Beneficial, but not magical
As I hope to be able to show in a closer analysis of the study, he provision of a diet with a high fat content is beneficial for premenpausal obese women. It is yet not the magic solution to all their health and physique problems.
Figure 1: Macronutrient composition of the "high fat diet" (Silver. 2014)
It goes without saying that you'd expect the former to be unhealthy - it does after all have a pretty similar macro-nutrient composition as the previously cited high fat diets in rodent studies.
Consequently, you would probably not believe that the latter, i.e. a diet with max. 10% of the total energy from fat would produce results as they are listed in the "results"-section of the abstract to the paper at hand:
"Significant improvements occurred in fat oxidation rate (↑6%), body composition (%fat: ↓2.5 ± 2.1%; %lean: ↑2.5 ± 2.1%), inflammation (↓ IL-1α, IL-1β, 1L-12, Il-17, IFNγ, TNFα, TNFβ) and vascular function (↓BP, ↓PAI-1, ↑tPA activity)."If I am now telling you that the exact macro composition of the diet at hand had more resemblance with the classic HFD rodent chow (see Figure 1) , than with what you'd probably expect to see, when you hear about "a balanced high fat diet" in the title of a human study, this is hopefully not going to shatter your worldview altogether.
- Caveat #2: The high fat intake led to a significant decrease in energy intake -- Despite the presence of a pretty high amount of dietary carbs in the diet, the satiety effect of the diet (or the absence of the foods that made the women obese in the first place) led to a significantly reduced energy intake of ~10%, or 200kcal.
- It goes without saying that this is not a reliable calculation, but if we still do the math, this would amount to a total energy deficit of 22,400kcal over the whole study period and should result in a fat loss of 3.2kg. In practice, the ladies lost 33% more body fat (4.8kg on average), however - an unrealiable, but at least significant indicator that the reduction in energy intake is not the only, but still a significant contributor to both the fat loss and health effects of the 16-week study intervention.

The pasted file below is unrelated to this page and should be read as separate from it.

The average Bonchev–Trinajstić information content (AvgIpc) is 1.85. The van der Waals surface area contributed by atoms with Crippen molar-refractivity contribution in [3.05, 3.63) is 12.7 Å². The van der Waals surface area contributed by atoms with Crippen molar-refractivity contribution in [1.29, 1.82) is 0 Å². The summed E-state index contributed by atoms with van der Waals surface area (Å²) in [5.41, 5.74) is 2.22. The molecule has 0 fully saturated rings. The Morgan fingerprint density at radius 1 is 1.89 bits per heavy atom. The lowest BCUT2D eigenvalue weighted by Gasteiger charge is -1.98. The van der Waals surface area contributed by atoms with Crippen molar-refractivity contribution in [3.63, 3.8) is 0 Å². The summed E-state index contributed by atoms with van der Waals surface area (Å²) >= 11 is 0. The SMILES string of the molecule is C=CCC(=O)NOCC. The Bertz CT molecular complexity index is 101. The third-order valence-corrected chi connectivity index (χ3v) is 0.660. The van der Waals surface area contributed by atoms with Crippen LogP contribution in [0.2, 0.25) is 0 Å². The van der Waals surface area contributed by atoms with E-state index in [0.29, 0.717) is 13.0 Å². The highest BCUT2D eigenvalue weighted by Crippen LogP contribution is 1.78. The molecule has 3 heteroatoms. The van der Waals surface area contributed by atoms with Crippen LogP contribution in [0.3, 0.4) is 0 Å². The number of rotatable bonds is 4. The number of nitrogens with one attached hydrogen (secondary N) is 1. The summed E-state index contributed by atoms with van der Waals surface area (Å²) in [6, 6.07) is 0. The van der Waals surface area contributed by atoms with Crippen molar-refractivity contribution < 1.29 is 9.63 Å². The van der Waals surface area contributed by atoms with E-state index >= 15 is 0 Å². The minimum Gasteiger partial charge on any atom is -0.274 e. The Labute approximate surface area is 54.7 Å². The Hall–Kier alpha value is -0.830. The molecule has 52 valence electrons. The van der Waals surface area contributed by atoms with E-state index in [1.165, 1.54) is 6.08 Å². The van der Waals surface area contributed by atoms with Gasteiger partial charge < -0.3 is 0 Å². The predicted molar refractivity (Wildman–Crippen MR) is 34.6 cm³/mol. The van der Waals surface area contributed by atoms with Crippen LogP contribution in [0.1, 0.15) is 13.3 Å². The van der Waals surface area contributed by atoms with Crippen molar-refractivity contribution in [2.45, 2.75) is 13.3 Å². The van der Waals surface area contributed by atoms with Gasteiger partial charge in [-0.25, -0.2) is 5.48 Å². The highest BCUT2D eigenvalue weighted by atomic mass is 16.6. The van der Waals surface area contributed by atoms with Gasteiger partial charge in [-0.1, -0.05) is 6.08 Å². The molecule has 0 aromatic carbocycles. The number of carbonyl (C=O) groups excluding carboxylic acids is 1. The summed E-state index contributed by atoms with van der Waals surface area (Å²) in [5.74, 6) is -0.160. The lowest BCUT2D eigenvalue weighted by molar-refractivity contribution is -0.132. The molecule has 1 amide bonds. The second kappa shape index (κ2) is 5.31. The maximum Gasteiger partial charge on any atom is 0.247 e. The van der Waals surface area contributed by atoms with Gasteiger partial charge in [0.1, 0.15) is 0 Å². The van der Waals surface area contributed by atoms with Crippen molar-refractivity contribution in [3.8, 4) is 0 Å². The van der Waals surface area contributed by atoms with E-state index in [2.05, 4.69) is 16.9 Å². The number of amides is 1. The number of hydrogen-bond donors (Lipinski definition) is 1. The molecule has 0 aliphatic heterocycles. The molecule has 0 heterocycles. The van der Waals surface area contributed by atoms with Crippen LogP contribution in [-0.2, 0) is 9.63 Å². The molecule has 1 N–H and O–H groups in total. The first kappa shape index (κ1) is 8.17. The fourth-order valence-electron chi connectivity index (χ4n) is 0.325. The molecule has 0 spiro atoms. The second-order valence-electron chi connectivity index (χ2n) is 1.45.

Something you may not have read in the short abstract-based newsposts in the blogopshere...
...is that the important information that the actual aim of the present study was to test the hypothesis that body composition, inflammation and vascular function in obese premenopausal women would improve with a high fat diet (HFD) when - and this is where the magic is - "the type of fat is balanced as 1/3 SFA, 1/3 MUFA and 1/3 PUFA." (Silver. 2014).
In that, Silva and her colleagues from Vanderbilt University, the Northwestern University and the Tennessee Valley Healthcare System hypothesized that...
"[...]while consuming the balanced HFD, improvements in body composition, inflammation and vascular function would be greater when supplemented with 18C fatty acids - in proportion to degree of 18C fatty acid unsaturation." (Silva. 2014)In other words, the scientists expected to see the exact opposite of what the average low carber would propagate, i.e. greater improvements in body composition, inflammation and vascular function with a higher PUFA (omega-6, of all!) content of the diet.
To standardize the diets, the fat intake was modulated by the provision of 9 g/d of encapsulated pure stearate (18:0), oleate (18:1), linoleate (18:2) or a identically looking placebo supplement that were ingested on top of the high fat diet with the previously mentioned ratio of 50% fat, 30% carbohydrate and 20% protein. To further standardize fat intakes, all sources of fats including oils, spreads, nuts and seeds were provided weekly in pre-portioned containers.
|Figure 2: Fat intake (in % of total fat) in the four groups of this 16-week dietary intervention (Silver. 2014)|
|Figure 3: Changes in body composition (% of baseline) after 16 weeks on different "high fat" diets (Silver, 2014)|
The only inter-group differences that did achieve statistical significance were the reduction in interferon γ (↓74%) in the HFD+placebo, and the HFD+stearate diets and the significant effect of the
HFD+linoleate diet on the PAI-1 (↓31%) levels. The additional changes in vascular function as evidenced by an 8 mmHg reduction in systolic and a 6 mmHg reduction in diastolic blood pressure, as well as the minimal changes in the "suprisingly low" changes of the primary arterial compliance parameters, ie. the small and large artery elasticity index (SAEI/LAEI ml/mm Hg x 100) and the similarly disappointing improvements in flow-mediated dilatation (FMD) didn't show significant inter-group differences either.
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- Festa, Andreas, et al. "Relative contribution of insulin and its precursors to fibrinogen and PAI-1 in a large population with different states of glucose tolerance the insulin resistance atherosclerosis study (IRAS)." Arteriosclerosis, thrombosis, and vascular biology 19.3 (1999): 562-568.
- Heitmann, Berit Lilienthal, and Lauren Lissner. "Dietary underreporting by obese individuals--is it specific or non-specific?." Bmj 311.7011 (1995): 986-989.
- Keogh, Jennifer B., et al. "Flow-Mediated Dilatation Is Impaired by a High–Saturated Fat Diet but Not by a High-Carbohydrate Diet." Arteriosclerosis, thrombosis, and vascular biology 25.6 (2005): 1274-1279.
- Silver, Heidi J., et al. "Consuming a balanced high fat diet for 16 weeks improves body composition, inflammation and vascular function parameters in obese premenopausal women." Metabolism (2014).